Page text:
LAST WEEK: Two seasons ago Air Force visited Michie stadium and quickly built a 43-0 halftime lead before defeating Army 43-7. This year, the West Point Cadets were determined not to be embarrassed again on their home turf. Army took advantage of a rare missed tackle by CB Reggie Rembert to score on a 47 yard pass on the third play of the game. After that initial strike, both defenses settled in and the game found its identity as an old fashioned ground and pound duel that would be won or lost in the trenches. Air Force's rushing attack was held to 142 yards, well below their season average of 274.4. Air Force managed only one touchdown on a 1 yard plunge by freshman Tim Jefferson. Groza Award semi-finalist Ryan Harrison used his strong, accurate leg to inch Air Force past Army 16-7 with field goals of 20, 29, and 48 yards. Air Force's defense had another outstanding day forcing three turnovers and allowing Army zero snaps in the red zone. Colorado State had perennial Mountain West power BYU on the ropes last week in Fort Collins. BYU escaped with a 45-42 victory on a Dennis Pitta touchdown reception with 22 seconds remaining. CSU QB Billy Farris had a solid day throwing for 270 yards and three touchdowns, and Gartrell Johnson gashed the Cougars for 102 yards at nearly six ypc. CSU will have to put the disappointment of the BYU game behind them quickly if they are to continue to have offensive success against an Air Force team that has held opponents to 17 points per game.
When Air Force has the ball: Tim Jefferson and Asher Clark had considerable trouble getting anything going on the ground against an Army rush defense that has been tough all year. Todd Newell was the lone bright spot for the Falcon offense as he continues running harder as the season progresses with over 5 ypc. If CSU cannot hold Newell under 4ypc, the Falcon offense will be hard to get off the field on third down. CSU opponents have averaged over 5 ypc this year, but the Rams should be able to do better than that against an Air Force offense that has looked one dimensional the last two weeks. In order to take some of the onus off the Air Force defense, the Falcons will need to get a passing game going. Last week, the CSU secondary was eviscerated by Max Hall, but the Falcons do not have the weapons at receiver that BYU does. Therefore, the Falcons must use trickery and misdirection to create opportunities for their receivers. Did I mention that Air Force tailback Asher Clark was recruited as a QB?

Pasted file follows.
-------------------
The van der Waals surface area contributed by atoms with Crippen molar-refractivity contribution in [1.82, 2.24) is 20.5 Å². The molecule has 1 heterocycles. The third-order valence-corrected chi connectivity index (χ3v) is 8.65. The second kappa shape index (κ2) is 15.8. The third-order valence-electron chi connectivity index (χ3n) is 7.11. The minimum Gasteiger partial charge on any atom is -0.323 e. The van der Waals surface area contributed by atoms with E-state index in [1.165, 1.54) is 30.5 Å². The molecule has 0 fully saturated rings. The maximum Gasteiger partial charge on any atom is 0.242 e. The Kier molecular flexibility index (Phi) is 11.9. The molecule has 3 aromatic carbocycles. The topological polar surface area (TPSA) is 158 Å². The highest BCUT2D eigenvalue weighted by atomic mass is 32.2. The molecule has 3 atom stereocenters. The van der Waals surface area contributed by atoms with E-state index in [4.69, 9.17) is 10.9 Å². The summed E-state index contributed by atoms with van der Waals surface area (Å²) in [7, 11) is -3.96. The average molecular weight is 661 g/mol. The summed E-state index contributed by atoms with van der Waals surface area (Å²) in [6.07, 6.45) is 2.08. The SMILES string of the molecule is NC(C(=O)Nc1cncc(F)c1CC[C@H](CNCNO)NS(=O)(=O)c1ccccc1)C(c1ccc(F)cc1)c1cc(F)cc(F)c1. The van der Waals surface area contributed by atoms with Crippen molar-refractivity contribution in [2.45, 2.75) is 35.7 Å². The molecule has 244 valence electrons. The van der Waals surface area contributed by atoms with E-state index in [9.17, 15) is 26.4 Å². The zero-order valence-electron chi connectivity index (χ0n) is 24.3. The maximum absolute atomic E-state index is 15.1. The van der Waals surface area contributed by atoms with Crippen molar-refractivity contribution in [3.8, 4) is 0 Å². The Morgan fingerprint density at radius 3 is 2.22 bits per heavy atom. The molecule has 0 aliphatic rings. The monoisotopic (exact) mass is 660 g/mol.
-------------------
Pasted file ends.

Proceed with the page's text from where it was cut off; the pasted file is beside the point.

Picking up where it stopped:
When Colorado State has the ball: Air Force has a pair of young corners who will be tested by a balanced CSU attack. The Falcons have been tough against the run all year holding opponents to 3.6 ypc. The Air Force linebackers will get one of their toughest tests of the year against Gartrell Johnson. Johnson has good speed and is very physical. However, the smallish Air Force defenders have countered strong running backs all year by swarming the ball carrier. If Johnson hopes to get going against the Falcons, then Farris must have another strong outing under center for the Rams. Farris' best weapon is Rashaun Greer, who leads the rams with 45 catches this year. Fellow wideout Dion Morton was the star against BYU with 129 yards receiving. The speed at the receiver position for CSU may create match-up problems for the Falcon secondary if Tim DeRuyter's defense has trouble applying pressure. The good news for Air Force is that DeRuyter's creative blitz packages have kept the Falcons in opponents' backfields all year.
Outlook: The Air Force offense has not been on track the last two weeks, but when you have Ryan Harrison kicking for you in the thin air of the Rockies, you don't need to get too close to the end zone to cause damage. Despite the consistency at kicker, settling for field goals instead of touchdowns cost Air Force a loss to Navy this year, and kept several other games closer than they should have been. This week Air Force's offense should improve and score two touchdowns. Air Force keeps the Ram/Falcon trophy 20-10.